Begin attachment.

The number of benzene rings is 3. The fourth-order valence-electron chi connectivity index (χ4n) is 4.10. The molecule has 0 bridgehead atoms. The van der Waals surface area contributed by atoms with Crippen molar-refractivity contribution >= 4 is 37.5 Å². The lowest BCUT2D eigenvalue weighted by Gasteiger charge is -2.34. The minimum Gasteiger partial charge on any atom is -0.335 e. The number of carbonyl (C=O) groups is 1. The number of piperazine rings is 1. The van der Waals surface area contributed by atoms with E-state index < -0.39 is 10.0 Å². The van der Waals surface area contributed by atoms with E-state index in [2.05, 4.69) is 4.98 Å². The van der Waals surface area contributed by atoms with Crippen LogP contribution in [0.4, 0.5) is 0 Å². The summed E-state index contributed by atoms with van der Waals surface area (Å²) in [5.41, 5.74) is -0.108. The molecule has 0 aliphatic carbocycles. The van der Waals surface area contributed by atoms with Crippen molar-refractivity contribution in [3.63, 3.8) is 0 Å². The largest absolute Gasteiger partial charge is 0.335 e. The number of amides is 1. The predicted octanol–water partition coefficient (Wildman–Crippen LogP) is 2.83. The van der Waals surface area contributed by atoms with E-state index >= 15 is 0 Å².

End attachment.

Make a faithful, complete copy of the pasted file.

The number of benzene rings is 3. The fourth-order valence-electron chi connectivity index (χ4n) is 4.10. The molecule has 0 bridgehead atoms. The van der Waals surface area contributed by atoms with Crippen molar-refractivity contribution >= 4 is 37.5 Å². The lowest BCUT2D eigenvalue weighted by Gasteiger charge is -2.34. The minimum Gasteiger partial charge on any atom is -0.335 e. The number of carbonyl (C=O) groups is 1. The number of piperazine rings is 1. The van der Waals surface area contributed by atoms with E-state index < -0.39 is 10.0 Å². The van der Waals surface area contributed by atoms with E-state index in [2.05, 4.69) is 4.98 Å². The van der Waals surface area contributed by atoms with Crippen LogP contribution in [0.4, 0.5) is 0 Å². The summed E-state index contributed by atoms with van der Waals surface area (Å²) in [5.41, 5.74) is -0.108. The molecule has 0 aliphatic carbocycles. The van der Waals surface area contributed by atoms with Crippen molar-refractivity contribution in [3.63, 3.8) is 0 Å². The largest absolute Gasteiger partial charge is 0.335 e. The number of amides is 1. The predicted octanol–water partition coefficient (Wildman–Crippen LogP) is 2.83. The van der Waals surface area contributed by atoms with E-state index >= 15 is 0 Å².